A Ugandan TV station said on Friday it had suspended three employees over the airing of a satirical clip criticising the country’s parliament.
The privately owned Baba TV said it had received complaints over Tuesday’s broadcast by presenter Simon Muyanga Lutaaya, who criticised parliament for approving a motion of censure against the housing minister.
The assembly penalised minister Persis Namuganza because she had accused it of not giving her a fair hearing to address fraud allegations levelled against her.
Lutaaya said: “I want to thank parliament for censuring Namuganza. Uganda’s problems are finally solved by this censure. Hospitals will have drugs. Our roads will be okay. The youths will get jobs.”
Two other journalists present agreed with him.
On Friday, Baba TV said several members of parliament and officials at the Uganda Communications Commission (UCC) regulator had complained to the Kampala-based station about the broadcast.
“The complainants perceived the clip as demeaning, mocking and ridiculing the institution of parliament and its leadership and the honourable members (of parliament),” the station management said.
“As a station committed and accountable to its viewers, management has since reviewed the show and taken internal measures to avoid a repeat of the same in future, including suspending the crew,” it said, apologising to parliament and the UCC.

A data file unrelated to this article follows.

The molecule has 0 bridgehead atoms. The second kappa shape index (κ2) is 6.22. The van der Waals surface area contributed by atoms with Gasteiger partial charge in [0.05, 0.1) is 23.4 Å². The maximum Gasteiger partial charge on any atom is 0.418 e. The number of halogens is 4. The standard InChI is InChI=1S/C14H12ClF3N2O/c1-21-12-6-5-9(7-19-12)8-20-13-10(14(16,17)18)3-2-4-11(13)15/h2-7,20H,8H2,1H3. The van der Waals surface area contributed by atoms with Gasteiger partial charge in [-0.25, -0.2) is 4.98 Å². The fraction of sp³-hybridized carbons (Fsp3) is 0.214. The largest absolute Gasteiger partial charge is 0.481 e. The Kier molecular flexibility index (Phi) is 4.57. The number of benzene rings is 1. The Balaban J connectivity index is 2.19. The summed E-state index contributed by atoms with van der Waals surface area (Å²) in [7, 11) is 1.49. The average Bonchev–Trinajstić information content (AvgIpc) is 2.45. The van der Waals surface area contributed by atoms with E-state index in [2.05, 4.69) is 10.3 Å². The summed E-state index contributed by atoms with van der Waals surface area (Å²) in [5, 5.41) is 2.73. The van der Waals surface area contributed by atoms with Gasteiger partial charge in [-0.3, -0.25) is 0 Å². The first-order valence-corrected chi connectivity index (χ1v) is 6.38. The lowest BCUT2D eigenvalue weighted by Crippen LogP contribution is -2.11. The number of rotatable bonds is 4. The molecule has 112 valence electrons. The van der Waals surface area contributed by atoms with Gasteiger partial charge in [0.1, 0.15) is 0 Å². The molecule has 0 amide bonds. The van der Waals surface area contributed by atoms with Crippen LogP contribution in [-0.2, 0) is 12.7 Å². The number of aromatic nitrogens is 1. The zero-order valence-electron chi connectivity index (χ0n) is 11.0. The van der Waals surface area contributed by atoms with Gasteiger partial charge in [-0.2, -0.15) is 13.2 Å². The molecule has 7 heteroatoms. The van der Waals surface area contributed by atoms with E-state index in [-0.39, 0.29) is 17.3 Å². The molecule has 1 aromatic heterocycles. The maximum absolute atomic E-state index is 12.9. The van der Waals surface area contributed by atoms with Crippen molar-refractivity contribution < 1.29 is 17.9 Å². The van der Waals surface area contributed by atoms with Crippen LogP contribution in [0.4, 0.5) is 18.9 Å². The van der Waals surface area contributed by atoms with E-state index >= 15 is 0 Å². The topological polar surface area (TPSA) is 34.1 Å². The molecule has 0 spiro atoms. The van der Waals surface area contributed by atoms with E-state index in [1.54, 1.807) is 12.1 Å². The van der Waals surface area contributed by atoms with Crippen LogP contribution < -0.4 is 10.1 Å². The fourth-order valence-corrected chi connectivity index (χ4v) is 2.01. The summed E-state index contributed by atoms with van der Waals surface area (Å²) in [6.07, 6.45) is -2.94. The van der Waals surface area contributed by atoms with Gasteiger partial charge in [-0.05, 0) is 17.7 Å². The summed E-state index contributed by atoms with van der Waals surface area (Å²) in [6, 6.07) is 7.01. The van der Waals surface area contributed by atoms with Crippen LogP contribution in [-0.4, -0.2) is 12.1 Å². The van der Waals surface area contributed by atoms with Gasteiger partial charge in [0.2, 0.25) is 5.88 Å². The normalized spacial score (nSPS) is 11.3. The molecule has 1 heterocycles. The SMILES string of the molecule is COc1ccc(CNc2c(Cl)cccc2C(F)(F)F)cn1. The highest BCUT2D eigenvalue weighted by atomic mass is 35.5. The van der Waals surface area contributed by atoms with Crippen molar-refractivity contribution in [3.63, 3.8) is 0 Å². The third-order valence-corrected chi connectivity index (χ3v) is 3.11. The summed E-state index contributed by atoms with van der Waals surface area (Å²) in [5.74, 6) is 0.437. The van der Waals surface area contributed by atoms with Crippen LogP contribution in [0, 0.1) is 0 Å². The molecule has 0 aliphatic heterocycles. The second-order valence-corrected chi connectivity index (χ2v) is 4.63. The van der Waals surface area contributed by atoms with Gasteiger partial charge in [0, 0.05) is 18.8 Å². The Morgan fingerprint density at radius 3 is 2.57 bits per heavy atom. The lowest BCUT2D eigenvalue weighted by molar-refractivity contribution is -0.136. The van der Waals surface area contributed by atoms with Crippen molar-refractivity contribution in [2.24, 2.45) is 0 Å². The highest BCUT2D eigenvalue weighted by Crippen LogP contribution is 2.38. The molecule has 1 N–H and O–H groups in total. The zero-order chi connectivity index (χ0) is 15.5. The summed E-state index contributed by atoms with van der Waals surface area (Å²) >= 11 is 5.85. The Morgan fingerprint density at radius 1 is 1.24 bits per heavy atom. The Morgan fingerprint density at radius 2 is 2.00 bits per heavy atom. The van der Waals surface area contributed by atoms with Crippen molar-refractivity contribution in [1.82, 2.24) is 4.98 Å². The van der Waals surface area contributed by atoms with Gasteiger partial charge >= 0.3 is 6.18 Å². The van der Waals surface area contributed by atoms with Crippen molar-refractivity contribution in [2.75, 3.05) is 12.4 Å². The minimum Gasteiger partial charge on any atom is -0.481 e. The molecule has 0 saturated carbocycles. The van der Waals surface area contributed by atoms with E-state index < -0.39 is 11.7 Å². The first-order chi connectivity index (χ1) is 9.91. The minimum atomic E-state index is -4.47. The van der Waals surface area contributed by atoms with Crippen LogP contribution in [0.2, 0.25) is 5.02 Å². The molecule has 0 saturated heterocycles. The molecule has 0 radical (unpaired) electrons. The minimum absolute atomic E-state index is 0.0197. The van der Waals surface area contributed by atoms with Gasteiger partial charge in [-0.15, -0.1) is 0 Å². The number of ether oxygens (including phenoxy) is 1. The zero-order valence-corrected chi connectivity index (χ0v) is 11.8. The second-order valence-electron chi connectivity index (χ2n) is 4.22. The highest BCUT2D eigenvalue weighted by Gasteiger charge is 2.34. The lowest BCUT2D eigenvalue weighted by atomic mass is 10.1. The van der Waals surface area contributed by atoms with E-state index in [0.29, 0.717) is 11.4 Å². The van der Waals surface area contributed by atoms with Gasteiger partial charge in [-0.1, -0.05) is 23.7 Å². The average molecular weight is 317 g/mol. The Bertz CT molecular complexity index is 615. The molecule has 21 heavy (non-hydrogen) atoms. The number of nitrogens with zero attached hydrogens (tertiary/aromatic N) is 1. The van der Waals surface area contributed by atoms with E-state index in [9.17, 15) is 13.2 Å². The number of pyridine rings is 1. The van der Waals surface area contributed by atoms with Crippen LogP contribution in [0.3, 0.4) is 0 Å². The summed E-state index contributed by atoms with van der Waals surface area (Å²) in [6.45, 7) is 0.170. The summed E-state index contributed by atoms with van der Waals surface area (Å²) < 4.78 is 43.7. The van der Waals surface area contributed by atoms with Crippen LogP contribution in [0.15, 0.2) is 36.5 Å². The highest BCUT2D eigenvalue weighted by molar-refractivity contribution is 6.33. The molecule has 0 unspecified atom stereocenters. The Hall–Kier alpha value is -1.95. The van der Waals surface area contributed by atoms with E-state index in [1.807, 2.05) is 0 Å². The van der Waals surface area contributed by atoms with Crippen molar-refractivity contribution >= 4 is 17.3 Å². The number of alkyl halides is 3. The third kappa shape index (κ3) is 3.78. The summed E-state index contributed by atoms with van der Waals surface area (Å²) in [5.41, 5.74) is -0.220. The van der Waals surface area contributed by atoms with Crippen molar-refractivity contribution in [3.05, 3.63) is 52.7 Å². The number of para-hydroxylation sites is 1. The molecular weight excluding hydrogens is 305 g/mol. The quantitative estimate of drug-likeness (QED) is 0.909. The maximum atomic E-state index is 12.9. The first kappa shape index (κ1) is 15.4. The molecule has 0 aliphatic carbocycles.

Lutaaya and his colleague Kungu Al Mahadi Adam also apologised to parliament and the UCC.
Leading opposition politician Robert Kyagulanyi (also known as Bobi Wine) told AFP the suspension of the journalists and the censure of the minister, who belongs to the ruling party, was an example of “injustice and militarism which must be fought by all able-bodied Ugandans”.
The former executive director African Centre for Media Excellence (ACME), Dr Peter Mwesige said such media owners are in a way a bigger threat to media freedom than the government.
“What exactly was the offence? You don’t owe anybody an apology. You have the right to share your opinion. Clearly your employers have no backbone. In fact such media owners are in a way a bigger threat to media freedom than the gov’t,” he tweeted.
Uganda has seen a series of crackdowns on people opposed to the rule of President Yoweri Museveni.
Journalists have been attacked, lawyers jailed, election monitors prosecuted, the internet shut down and opposition leaders muzzled.